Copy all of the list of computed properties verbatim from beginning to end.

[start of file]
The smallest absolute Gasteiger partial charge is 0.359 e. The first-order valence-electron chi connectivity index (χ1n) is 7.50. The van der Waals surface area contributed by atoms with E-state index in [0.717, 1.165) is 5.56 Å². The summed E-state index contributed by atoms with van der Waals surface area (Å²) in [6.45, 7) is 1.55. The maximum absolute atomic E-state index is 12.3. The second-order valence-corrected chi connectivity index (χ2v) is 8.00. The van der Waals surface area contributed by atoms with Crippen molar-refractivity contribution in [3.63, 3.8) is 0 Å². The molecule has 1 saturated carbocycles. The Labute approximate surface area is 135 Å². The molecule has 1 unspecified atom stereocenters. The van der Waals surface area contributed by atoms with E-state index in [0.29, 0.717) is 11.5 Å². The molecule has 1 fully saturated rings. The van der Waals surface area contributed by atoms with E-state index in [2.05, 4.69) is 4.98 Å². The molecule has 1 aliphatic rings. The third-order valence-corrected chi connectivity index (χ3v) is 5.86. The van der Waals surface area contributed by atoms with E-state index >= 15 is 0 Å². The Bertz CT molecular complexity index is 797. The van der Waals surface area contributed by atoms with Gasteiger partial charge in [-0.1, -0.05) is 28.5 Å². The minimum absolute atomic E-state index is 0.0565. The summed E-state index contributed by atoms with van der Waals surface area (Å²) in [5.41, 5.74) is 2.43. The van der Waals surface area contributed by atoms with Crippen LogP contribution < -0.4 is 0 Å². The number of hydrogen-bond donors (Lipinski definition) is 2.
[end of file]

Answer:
The smallest absolute Gasteiger partial charge is 0.359 e. The first-order valence-electron chi connectivity index (χ1n) is 7.50. The van der Waals surface area contributed by atoms with E-state index in [0.717, 1.165) is 5.56 Å². The summed E-state index contributed by atoms with van der Waals surface area (Å²) in [6.45, 7) is 1.55. The maximum absolute atomic E-state index is 12.3. The second-order valence-corrected chi connectivity index (χ2v) is 8.00. The van der Waals surface area contributed by atoms with Crippen molar-refractivity contribution in [3.63, 3.8) is 0 Å². The molecule has 1 saturated carbocycles. The Labute approximate surface area is 135 Å². The molecule has 1 unspecified atom stereocenters. The van der Waals surface area contributed by atoms with E-state index in [0.29, 0.717) is 11.5 Å². The molecule has 1 fully saturated rings. The van der Waals surface area contributed by atoms with E-state index in [2.05, 4.69) is 4.98 Å². The molecule has 1 aliphatic rings. The third-order valence-corrected chi connectivity index (χ3v) is 5.86. The van der Waals surface area contributed by atoms with E-state index >= 15 is 0 Å². The Bertz CT molecular complexity index is 797. The van der Waals surface area contributed by atoms with Gasteiger partial charge in [-0.1, -0.05) is 28.5 Å². The minimum absolute atomic E-state index is 0.0565. The summed E-state index contributed by atoms with van der Waals surface area (Å²) in [5.41, 5.74) is 2.43. The van der Waals surface area contributed by atoms with Crippen LogP contribution < -0.4 is 0 Å². The number of hydrogen-bond donors (Lipinski definition) is 2.